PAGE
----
Bangladeshi Tribunals Are Characterized By Vengeance, Not Justice

Toby Cadman and Lennart Poulsen Defense Team, Bangladeshi International Crimes Tribunal
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Mr. Mohammad A. Arafat, of the Independent University, Bangladesh, who also happens to be the executive director of the Shuchinta Foundation, an organization that claims to provide ‘awareness’ about the trials before the Bangladesh International Crimes Tribunal recently published an article in the Daily Caller entitled “Bangladesh War Crimes Trials Follow Evidence, Not Politics.” The article is interesting in that the author manages to ignore every criticism of the tribunal made by the international community (of which there are too many to replicate here).

It also manages to ignore the wholesale undermining of the judicial process through government interference and judicial corruption, which has been clearly established and widely reported in the international press. As such, it manages to ignore the real motivation behind the tribunal. A motivation steeped in entrenched political bias and historical animosity. The title of the article is therefore not only inaccurate, it is a gross misrepresentation of how these trials have been, and are still being, conducted.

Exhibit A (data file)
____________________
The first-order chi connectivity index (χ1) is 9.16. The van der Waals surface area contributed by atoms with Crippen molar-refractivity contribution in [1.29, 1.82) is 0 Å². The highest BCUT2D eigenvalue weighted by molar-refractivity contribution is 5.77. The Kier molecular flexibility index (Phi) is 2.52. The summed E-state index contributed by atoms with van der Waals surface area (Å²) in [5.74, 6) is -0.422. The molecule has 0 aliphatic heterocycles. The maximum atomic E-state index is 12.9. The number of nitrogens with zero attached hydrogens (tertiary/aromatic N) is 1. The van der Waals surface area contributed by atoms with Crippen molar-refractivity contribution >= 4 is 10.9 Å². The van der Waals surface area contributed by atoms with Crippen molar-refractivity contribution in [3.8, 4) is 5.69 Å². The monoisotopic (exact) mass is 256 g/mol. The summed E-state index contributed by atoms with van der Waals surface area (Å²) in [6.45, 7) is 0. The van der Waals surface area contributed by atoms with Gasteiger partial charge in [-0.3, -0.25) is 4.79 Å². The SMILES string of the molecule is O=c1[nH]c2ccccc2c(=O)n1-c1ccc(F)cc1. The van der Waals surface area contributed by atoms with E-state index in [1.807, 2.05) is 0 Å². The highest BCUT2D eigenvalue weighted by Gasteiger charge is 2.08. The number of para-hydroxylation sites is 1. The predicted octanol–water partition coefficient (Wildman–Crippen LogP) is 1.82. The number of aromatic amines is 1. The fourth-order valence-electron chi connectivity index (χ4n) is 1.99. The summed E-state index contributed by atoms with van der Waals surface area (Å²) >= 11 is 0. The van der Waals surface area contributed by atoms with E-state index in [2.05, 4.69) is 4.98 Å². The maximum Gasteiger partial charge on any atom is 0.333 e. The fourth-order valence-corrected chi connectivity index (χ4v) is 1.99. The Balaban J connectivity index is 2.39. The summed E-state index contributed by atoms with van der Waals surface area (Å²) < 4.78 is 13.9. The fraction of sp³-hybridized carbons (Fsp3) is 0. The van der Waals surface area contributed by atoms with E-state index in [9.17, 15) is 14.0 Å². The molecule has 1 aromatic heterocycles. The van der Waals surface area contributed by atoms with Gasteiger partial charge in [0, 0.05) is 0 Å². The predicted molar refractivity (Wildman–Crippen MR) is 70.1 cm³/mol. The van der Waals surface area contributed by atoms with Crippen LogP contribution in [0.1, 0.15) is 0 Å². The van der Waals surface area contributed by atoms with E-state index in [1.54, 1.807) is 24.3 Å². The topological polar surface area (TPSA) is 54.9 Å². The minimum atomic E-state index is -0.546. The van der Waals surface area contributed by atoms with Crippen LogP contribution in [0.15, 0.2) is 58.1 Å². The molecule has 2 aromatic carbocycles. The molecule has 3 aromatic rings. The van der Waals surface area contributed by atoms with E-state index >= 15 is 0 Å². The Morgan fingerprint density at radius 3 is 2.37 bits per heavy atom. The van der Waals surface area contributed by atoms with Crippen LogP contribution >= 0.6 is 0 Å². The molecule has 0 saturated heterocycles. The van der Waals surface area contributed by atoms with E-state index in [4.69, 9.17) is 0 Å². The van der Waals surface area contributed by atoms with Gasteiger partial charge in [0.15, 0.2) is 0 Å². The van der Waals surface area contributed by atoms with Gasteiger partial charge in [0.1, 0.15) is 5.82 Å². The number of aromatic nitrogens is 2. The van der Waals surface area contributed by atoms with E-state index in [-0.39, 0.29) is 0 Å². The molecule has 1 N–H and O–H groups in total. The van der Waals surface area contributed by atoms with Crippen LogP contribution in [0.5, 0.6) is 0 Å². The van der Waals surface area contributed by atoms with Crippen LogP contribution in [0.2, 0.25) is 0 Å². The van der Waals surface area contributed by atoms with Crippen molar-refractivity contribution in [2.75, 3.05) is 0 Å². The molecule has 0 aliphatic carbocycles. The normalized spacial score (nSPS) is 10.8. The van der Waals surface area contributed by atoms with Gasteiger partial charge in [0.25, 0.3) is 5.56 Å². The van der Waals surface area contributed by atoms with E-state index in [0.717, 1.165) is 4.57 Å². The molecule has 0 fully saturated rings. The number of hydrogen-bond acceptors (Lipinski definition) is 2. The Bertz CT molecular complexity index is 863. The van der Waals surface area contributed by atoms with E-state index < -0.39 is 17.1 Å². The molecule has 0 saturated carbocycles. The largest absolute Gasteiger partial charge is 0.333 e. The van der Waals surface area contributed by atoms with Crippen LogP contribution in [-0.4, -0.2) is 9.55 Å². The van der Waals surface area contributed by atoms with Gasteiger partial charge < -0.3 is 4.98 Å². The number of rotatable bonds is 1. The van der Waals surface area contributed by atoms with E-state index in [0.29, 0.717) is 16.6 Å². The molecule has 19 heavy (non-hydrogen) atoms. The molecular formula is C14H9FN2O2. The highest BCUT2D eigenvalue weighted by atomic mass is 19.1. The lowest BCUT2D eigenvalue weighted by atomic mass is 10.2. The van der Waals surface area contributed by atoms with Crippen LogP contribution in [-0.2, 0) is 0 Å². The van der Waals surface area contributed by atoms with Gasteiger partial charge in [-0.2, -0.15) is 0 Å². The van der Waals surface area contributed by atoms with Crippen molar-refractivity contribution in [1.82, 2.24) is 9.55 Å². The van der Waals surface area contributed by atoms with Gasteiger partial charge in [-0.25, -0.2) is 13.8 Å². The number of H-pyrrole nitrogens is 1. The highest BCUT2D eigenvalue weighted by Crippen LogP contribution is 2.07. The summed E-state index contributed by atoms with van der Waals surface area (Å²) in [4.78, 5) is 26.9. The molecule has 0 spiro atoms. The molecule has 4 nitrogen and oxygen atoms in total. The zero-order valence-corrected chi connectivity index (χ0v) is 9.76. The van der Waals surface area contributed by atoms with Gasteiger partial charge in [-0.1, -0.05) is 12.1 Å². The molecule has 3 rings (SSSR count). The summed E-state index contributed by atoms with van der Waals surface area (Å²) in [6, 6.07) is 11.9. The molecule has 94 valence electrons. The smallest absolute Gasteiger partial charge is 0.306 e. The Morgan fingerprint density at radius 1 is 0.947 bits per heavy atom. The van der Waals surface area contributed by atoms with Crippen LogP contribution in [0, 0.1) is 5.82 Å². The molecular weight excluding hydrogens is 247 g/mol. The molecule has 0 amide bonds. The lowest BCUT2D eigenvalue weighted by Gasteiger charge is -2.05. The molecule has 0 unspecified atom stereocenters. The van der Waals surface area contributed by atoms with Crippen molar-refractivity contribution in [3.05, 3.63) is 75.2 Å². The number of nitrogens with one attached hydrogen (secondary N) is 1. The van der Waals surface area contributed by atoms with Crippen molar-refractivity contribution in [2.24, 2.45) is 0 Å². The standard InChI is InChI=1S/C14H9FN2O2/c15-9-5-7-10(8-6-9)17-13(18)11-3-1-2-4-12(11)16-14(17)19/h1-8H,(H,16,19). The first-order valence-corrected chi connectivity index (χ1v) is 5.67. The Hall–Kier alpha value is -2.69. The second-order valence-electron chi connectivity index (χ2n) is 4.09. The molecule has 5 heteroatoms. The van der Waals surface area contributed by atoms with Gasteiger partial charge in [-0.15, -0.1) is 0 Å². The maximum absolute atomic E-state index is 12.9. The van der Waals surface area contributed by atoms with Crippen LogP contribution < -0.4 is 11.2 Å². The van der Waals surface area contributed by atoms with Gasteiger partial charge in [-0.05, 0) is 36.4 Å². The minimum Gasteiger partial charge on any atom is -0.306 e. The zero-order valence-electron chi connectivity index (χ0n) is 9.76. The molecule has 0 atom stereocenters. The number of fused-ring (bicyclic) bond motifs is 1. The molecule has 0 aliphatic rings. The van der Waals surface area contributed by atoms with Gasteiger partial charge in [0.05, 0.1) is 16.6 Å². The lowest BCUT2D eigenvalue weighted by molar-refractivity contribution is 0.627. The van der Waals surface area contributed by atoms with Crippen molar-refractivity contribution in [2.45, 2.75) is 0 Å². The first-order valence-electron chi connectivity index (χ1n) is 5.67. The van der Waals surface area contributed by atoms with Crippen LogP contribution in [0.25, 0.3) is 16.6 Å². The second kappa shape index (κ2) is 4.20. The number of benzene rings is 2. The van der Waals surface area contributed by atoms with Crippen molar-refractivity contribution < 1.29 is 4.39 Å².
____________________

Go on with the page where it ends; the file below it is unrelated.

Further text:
For the sake of clarity, the international community widely supported the initiative of the incumbent Awami League Government to establish a national war crimes tribunal to bring an end to a culture of impunity that has pervaded Bangladesh politics for more than four decades. What it did not count on, however, was the black hole of justice that followed that resembles more the Stalinist purges of the 1930s than the Nuremberg trials upon which it purports to be based.